Microsoft publicly claims to have resolved several hardware issues via design and manufacturing changes. [Fox News: [,4670,EarnsMicrosoft,00.html Microsoft 4Q Profit Rises 7 Percent] , 20.07.2007] Microsoft executives discussed the issues with their shareholders in their July 5 2007 conference call. [ [ Audio recording of Microsoft's Webcast for shareholders discussing the Xbox 360] ]

Xbox 360 consoles based on the "Falcon" motherboard feature a 65 nm CPU which reduces heat and has greater reliability over previous models. General hardware failure rates of the “Falcon” motherboard are rumored to be around 10%. [ [ New Xbox 360 Failure Rates Still Around 10 Percent?] ]

EE Times reported that the problems may have started in the graphics chip. Microsoft designed the chip in-house to cut out the traditional ASIC vendor with the goal of hoping to save money in ASIC design costs. After the multiple product failures, Microsoft went back to an ASIC vendor and had the chip redesigned so it would dissipate less energy into heat [cite web |url= |title=The truth about last year's Xbox 360 recall |author=Yoshida, Junko |publisher=EE Times date=2008-06-09 |accessdate=2008-06-12] [ [ Slashdot discusses the "truth about last year's Xbox 360 recall" article] ] .


The game console heats up during use, and given enough time, the temperature inside can reach very high levels due to insufficient cooling. Because of the way the Xbox 360 is constructed, this may result in stresses building up between the delicate ball grid array solder joints of the CPU and GPU and the motherboard, causing them to break. The problem is exacerbated by the specific type of lead-free solder used, a type which is more brittle than the older tin/lead solder that was used in the past and the GPU's location directly underneath the DVD drive. cite web |url= | title=IHS - Lead-free Solder Licensed Worldwide as EU Rules Take Effect | accessdate = August 23 |accessyear=2007 ]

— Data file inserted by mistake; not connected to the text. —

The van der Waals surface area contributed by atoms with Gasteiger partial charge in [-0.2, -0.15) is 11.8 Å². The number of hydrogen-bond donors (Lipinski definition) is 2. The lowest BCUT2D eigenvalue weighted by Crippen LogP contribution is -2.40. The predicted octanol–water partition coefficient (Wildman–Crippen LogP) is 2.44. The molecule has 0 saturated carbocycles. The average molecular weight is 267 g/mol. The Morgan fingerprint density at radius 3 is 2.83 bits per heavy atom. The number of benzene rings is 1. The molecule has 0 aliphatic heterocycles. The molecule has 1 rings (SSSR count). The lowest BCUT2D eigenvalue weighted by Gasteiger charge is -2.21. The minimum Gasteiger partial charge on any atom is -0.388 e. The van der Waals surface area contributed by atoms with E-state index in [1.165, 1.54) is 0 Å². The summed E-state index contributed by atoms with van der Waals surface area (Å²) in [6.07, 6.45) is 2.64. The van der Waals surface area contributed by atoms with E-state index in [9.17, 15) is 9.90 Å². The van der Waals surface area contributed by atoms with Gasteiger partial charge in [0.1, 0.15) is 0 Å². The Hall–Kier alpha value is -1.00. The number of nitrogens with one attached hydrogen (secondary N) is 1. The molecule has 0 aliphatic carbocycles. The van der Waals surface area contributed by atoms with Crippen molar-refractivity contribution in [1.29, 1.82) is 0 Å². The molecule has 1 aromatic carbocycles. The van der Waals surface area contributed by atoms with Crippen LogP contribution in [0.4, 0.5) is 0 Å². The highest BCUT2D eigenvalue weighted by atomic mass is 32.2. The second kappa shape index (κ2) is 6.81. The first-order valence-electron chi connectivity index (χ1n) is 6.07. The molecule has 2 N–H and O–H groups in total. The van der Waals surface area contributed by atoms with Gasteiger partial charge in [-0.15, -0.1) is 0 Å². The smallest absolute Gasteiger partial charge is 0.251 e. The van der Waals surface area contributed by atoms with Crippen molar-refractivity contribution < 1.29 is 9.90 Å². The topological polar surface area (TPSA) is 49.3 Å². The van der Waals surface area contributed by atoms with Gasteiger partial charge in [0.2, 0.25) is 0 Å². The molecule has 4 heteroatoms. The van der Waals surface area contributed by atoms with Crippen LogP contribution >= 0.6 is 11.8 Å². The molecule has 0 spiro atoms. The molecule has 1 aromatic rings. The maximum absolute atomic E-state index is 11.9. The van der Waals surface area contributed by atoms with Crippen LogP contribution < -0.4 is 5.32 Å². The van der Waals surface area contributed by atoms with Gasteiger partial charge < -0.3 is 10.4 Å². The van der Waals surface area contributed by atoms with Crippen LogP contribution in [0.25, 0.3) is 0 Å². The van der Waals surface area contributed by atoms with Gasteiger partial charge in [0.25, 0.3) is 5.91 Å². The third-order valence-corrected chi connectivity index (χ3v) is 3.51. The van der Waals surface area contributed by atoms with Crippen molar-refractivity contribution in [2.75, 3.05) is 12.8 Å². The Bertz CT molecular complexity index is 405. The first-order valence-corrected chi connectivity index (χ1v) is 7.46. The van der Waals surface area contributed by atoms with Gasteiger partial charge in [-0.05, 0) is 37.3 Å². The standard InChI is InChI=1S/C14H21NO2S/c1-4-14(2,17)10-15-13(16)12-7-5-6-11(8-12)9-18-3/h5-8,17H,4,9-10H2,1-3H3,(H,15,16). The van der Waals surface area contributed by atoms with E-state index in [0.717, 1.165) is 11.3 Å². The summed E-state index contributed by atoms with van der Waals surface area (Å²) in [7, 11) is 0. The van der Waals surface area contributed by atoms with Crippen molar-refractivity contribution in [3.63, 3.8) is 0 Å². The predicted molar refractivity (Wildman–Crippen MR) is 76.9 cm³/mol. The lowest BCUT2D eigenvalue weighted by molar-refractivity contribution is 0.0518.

German computer magazine "c't", in an article titled "Jede dritte stirbt den Hitzetod" (every third one dies of heat), published in July 2006, blames the problems primarily on the use of the wrong type of lead-free solder, a type that when exposed to elevated temperatures for extended periods of time becomes brittle and can develop hair-line cracks that are almost irreparable. The "c't" issue with the article "Jede dritte stirbt den Hitzetod" (every third one dies of heat), on page 20. A Dutch version of "c't" with the same article on page 12-13 can be found here [] . The article itself can be downloaded here [] for €0.30] Also, according to the same article, Microsoft has created an internal account, funded with more than one billion dollars, dedicated to addressing this problem. The fund would only be fully depleted by $100 in repairs to every existing Xbox 360, or complete replacement of every third Xbox 360 ever made. [cite web|url=|title=Microsoft to Incur Xbox Cost of Up to $1.15 Billion||accessdate = 2007-05-07] The article also revealed that representatives of the three largest Xbox 360 resellers in the world (EB Games, Gamestop and Best Buy) claimed that the failure rate of the Xbox 360 was between 30% and 33%, and that Micromart, the largest repair shop in Britain, stopped repairing Xbox 360s because they were unable to fully repair the defective systems. Because of the nature of the problem, Micromart could only make temporary repairs, which led to many of the "repaired" systems failing again after a few weeks. At that time Micromart was receiving 2500 defective consoles per day from Britain alone.

The console's design utilizes heatsinks, vented openings, and fans to aid in dissipation of heat, but the potential still exists for excessive heat buildup inside the console if these measures become insufficient. Users are advised not to obstruct air flow to the enclosure vents or power supply. Problems associated with overheating include reduced system performance and instability that may result in crashing or hardware failure. Xbox 360s with "Falcon" motherboards, which use the smaller device geometry 65 nm CPUs, are reportedly less susceptible to these failures Fact|date=July 2008.

According to the October 2007 issue of "The Official Xbox Magazine", there are reports that new Xbox 360 Elites and newer Premiums, as well as officially refurbished units, have larger heatsinks. It has yet to be determined how far this fix has gone in alleviating the issues.